necessary very soon," Dutch Economy Minister Eric Wiebes said on Tuesday. "Things are moving very fast, a lot faster than anyone
would have predicted some time ago." The government has curtailed output due to
the rising frequency of earthquakes.
Mexico to open up energy sector again. In an about-face, Mexican President Andres
Manuel Lopez Obrador is expected to turn back to the private sector to revive
oil production. AMLO had halted new oil auctions and laid out billions of
dollars of new investment into state-owned Pemex. But in the face of budgetary
pressure and deteriorating credit ratings at Pemex, AMLO could reopen offshore
development to the private sector, according to the FT.
cyber-attack thwarts Iranian tanker attacks. A secret U.S.
cyber-attack in June against Iran damaged a critical database Iran's
paramilitary arm needed to plot attacks against oil tankers, according to the New York Times.
open to talks with U.S. A new report from the New York Times says that the Iranian government sees talks with the U.S. as
inevitable. The NYT says that Iran could pursue a dual-track strategy of
escalation with the U.S. in order to gain leverage, while exploring the
possibility of future talks. Notably, the report says that Iran would be open
to a comprehensive deal, covering both nuclear issues and some other issues that
the Trump administration has cited, such as Iran's ballistic missile program.
In exchange, Iran would demand lasting economic relief.
Alaska sale raises questions about future of Arctic. BP (NYSE: BP) agreed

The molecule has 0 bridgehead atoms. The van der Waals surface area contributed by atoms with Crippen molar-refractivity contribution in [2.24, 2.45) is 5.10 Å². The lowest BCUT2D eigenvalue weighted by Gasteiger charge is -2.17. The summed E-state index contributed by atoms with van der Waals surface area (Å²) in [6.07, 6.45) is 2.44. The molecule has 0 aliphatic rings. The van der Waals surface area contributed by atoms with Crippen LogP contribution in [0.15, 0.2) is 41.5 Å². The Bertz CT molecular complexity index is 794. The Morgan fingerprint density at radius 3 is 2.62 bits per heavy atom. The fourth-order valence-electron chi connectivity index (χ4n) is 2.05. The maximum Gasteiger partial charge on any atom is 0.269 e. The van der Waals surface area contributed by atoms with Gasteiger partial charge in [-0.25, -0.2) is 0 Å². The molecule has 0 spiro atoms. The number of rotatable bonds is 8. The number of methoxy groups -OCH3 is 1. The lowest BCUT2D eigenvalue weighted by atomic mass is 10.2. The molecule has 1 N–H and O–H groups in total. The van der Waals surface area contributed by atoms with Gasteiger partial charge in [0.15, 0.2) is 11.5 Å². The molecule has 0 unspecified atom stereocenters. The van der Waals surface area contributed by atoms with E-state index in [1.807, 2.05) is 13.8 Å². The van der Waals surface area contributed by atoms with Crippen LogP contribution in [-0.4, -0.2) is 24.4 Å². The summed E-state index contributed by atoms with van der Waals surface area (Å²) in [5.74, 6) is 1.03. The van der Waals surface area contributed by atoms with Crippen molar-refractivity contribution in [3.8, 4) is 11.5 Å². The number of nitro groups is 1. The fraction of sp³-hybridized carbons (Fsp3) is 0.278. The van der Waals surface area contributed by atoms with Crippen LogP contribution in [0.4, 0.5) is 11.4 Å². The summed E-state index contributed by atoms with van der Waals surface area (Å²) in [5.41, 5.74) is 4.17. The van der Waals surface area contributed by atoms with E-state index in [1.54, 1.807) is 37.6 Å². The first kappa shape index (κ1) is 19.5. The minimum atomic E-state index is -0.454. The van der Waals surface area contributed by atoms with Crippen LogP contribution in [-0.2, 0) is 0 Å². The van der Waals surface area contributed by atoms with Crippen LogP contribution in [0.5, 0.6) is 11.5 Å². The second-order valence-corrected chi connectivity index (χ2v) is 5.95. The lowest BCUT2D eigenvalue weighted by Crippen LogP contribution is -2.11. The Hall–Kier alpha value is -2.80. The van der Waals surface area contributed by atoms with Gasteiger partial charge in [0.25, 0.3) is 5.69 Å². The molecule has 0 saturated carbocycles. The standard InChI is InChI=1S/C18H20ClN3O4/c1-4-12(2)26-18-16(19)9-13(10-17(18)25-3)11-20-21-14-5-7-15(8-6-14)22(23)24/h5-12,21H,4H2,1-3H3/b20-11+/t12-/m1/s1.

to sell its Alaska assets to privately-held Hilcorp Energy
for $5.6 billion as the oil giant focuses on U.S. shale. The exit raises
questions about the future viability of Alaska's oil and gas sector, which has
been in decline. "Alaska's never been shy on supply ... but is it
economically viable?" Kara Moriarty, president and CEO of the Alaska Oil
and Gas Association said in an interview with S&P Global Platts. Platts says that breakeven prices for
Alaska's onshore oil stand at about $55 per barrel, with higher offshore
breakevens at about $65 per barrel. In contrast, U.S. shale has a breakeven
closer to $45 per barrel.
to ban single-use plastics. India is set to impose a
nationwide ban on plastic bags, cups and straws beginning on October 2,
according to Reuters. "The ban will be comprehensive and will cover manufacturing, usage and
import of such items," one official said.
Global: Argentina in "default." Argentina has decided to
extend the maturities on outstanding debt, rather than seeking a haircut, but
S&P Global said that it still constitutes a selective default. "Following the continued inability to
place short-term paper with private-sector market participants, the Argentine
government unilaterally extended the maturity of all short-term paper on Aug.
28," the ratings agency said in a statement. "This constitutes default under our criteria." The Vaca
Muerta could be hit hard by the financial turmoil in Argentina. Fixed oil
prices are cutting into profits, while currency volatility could deter
draw pushes up oil. A more conciliatory tone from the U.S.
and China, along with a massive crude inventory drawdown report from the EIA
helped push up oil prices this week.